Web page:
As Daox mentioned, lay off the brakes, use coasting and engine braking instead. My best is 8km of city driving without using my brakes.

Quote:
Originally Posted by apple View Post
the car's going in for a full service tomorrow, so some new spark plugs/oil/filters ought to help something i'm assuming
Great chance to switch to a thinner oil (5W30 instead of 10W40, for example). This will slightly reduce engine friction, and shouldn't be a problem since your engine temps won't be as high when you start hypermiling.
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Old 03-23-2010, 04:45 PM   #6 (permalink)
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hi

well, car was serviced by nissan so i haven't a clue what oil they used, assuming the recommended 10w40

when i do my own service in 6 months time I will use a thinner oil and see what difference it makes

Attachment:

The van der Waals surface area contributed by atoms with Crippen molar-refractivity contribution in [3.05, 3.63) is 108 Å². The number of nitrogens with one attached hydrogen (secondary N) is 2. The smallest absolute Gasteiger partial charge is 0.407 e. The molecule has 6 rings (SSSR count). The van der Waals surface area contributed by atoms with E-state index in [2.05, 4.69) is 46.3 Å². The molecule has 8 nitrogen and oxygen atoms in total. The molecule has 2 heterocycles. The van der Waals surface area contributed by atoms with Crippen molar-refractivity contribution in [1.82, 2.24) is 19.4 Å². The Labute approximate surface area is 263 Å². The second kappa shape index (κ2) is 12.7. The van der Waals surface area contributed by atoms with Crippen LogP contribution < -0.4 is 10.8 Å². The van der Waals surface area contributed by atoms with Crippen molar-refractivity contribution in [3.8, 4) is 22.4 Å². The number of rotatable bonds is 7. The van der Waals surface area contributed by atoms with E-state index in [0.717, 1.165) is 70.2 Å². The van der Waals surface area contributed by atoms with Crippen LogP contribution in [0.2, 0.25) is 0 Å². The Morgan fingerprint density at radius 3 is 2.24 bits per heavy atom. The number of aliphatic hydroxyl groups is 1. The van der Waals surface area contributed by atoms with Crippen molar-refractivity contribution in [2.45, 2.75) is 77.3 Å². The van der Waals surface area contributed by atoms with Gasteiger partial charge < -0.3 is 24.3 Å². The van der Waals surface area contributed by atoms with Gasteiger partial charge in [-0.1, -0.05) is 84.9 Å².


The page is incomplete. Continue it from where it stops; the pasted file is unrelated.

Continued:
i've managed to get my average MPG up to 47.2 according to the onboard computer, but the only problem is i'm a pretty aggressive driver and suffer from road rage, so a lot of it has been 'behaviour modification' in terms of learning to just relax a little! has made a huge difference to my fuel economy though!

also, do 'injector cleaners' or fuel additives actually work?

many thanks
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Old 03-23-2010, 04:51 PM   #7 (permalink)
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From my experience, yes, but usually not noticeably. I think I threw some in my car with 135,000 miles on it and it made a noticeable difference at idle. The effect on fuel economy is anyone's guess.
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Old 03-24-2010, 12:30 AM   #8 (permalink)
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Quote:
Originally Posted by apple View Post
hi

well, car was serviced by nissan so i haven't a clue what oil they used, assuming the recommended 10w40

when i do my own service in 6 months time I will use a thinner oil and see what difference it makes